Nurturing a workplace where creativity and innovation drive the staff to strive for excellence in nursing measures has positive effects on the care provided to patients. Since the video's debut, the members of the 4D quality and safety council have developed a hand hygiene instructional program for school-aged children in the community. "4D Clean Team" t-shirts and hand sanitizers are given out during programs in local elementary schools. So far the group has visited three schools and 260 children, spreading their message through the video, education, and games about hand hygiene. In addition, the group has successfully sponsored and coordinated a contest (using all of the units under surgical services) within the escort services department at CCHS to help its hand hygiene rates. The contest aimed at rewarding escort personnel who conducted appropriate hand hygiene on any of the surgical units within the hospital. The staff on the units would provide the escort with a laminated commendation, which was signed and dated by the unit staff administering it and its recipient. At the end of 2 months, first, second, and third places were identified by a count of the commendations. Escort services had hand hygiene compliance nearing 70% in December 2010; after the contest ended in March 2011, Escort Services' hand hygiene scores increased to 88%.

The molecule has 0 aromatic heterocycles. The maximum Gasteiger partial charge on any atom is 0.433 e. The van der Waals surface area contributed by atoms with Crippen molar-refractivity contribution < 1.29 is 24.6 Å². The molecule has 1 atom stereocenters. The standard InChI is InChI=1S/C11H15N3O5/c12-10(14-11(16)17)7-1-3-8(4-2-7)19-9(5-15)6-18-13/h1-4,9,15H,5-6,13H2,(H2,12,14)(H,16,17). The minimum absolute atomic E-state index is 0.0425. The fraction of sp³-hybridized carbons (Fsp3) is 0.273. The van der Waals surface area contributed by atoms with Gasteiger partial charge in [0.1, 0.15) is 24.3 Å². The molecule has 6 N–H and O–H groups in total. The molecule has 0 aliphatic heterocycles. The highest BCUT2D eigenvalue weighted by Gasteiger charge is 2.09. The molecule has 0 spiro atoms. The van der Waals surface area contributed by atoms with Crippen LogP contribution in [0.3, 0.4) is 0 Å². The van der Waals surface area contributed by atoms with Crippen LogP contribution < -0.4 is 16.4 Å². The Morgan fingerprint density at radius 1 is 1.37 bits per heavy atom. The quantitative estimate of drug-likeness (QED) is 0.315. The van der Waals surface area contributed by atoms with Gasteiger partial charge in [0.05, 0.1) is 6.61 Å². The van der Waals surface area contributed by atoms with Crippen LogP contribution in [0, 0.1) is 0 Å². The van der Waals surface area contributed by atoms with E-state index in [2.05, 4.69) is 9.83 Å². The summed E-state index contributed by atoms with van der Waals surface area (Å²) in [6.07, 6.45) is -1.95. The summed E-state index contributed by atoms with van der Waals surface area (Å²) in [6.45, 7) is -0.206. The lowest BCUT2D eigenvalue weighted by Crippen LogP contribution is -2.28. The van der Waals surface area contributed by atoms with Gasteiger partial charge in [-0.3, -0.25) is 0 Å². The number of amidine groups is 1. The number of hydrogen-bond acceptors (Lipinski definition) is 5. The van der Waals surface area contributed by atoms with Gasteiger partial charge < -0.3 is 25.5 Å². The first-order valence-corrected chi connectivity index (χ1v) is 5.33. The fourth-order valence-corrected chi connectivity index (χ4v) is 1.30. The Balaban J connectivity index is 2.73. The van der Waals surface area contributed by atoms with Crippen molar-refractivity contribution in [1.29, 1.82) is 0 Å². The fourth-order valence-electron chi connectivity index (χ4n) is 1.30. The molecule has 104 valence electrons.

4D's success has proven to us at CCHS that infusing fun into quality and safety practices can be the impetus needed for sustained change.

CHRISTIANA CARE Health System (CCHS) introduced a shared decision-making model in 2003 to encourage direct care nurses to participate in shared governance over practice. This article describes how nursing staff at CCHS used shared governance plus a little creativity to significantly improve compliance with hand hygiene and reduce infection rates.

Accepting accountability

Shared governance is an organizational innovation that legitimizes healthcare professionals' decision-making control over their practice while extending their influence to administrative areas previously controlled by managers.1 This model, for CCHS purposes, consists of five systemwide councils with unit-based councils operating under their guidance: education, evidence-based nursing practice, quality and safety, professional nursing, and coordinating.

The quality and safety council is responsible for improved compliance with current National Patient Safety Goals and other safe practice initiatives, reduction of hospital-acquired infections, improvement in pain management, improvement in patient satisfaction, and reduction of potential and actual patient harm by using nursing sensitive clinical excellence indicators.2

Each unit at CCHS is responsible for organizing a quality and safety council to discuss unit strategies to provide planned, systematic, and collaborative approaches in overseeing and directing quality and safety initiatives related to nursing processes, functions, and services provided. One of the 2010 to 2011 goals for 4D, a 35-bed surgical step-down unit, was to decrease infection rates by improving hand hygiene compliance. With the spirit of a shared vision, the council developed a plan to implement interventions and evaluate progress and outcomes for hand hygiene practices.